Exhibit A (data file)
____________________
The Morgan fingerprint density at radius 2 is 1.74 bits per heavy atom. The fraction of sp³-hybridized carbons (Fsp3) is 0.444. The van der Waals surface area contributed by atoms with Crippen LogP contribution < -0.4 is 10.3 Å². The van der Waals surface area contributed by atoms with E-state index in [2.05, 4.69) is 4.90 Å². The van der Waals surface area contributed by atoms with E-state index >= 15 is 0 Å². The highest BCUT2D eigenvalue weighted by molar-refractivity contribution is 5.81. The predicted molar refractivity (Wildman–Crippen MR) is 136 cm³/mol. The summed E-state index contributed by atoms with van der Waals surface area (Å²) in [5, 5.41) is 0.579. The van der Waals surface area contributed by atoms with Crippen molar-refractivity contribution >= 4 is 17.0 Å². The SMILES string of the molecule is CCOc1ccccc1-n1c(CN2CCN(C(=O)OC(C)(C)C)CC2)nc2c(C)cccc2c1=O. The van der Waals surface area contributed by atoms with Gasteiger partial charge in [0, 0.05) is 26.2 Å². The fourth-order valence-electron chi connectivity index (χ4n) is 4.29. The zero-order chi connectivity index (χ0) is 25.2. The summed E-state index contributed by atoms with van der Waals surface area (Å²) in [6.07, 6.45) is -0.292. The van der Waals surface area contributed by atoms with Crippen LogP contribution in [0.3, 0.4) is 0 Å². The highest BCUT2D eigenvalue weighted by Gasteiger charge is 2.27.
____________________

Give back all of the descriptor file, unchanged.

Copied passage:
The Morgan fingerprint density at radius 2 is 1.74 bits per heavy atom. The fraction of sp³-hybridized carbons (Fsp3) is 0.444. The van der Waals surface area contributed by atoms with Crippen LogP contribution < -0.4 is 10.3 Å². The van der Waals surface area contributed by atoms with E-state index in [2.05, 4.69) is 4.90 Å². The van der Waals surface area contributed by atoms with E-state index >= 15 is 0 Å². The highest BCUT2D eigenvalue weighted by molar-refractivity contribution is 5.81. The predicted molar refractivity (Wildman–Crippen MR) is 136 cm³/mol. The summed E-state index contributed by atoms with van der Waals surface area (Å²) in [5, 5.41) is 0.579. The van der Waals surface area contributed by atoms with Crippen molar-refractivity contribution >= 4 is 17.0 Å². The SMILES string of the molecule is CCOc1ccccc1-n1c(CN2CCN(C(=O)OC(C)(C)C)CC2)nc2c(C)cccc2c1=O. The van der Waals surface area contributed by atoms with Gasteiger partial charge in [0, 0.05) is 26.2 Å². The fourth-order valence-electron chi connectivity index (χ4n) is 4.29. The zero-order chi connectivity index (χ0) is 25.2. The summed E-state index contributed by atoms with van der Waals surface area (Å²) in [6.07, 6.45) is -0.292. The van der Waals surface area contributed by atoms with Crippen LogP contribution in [0.3, 0.4) is 0 Å². The highest BCUT2D eigenvalue weighted by Gasteiger charge is 2.27.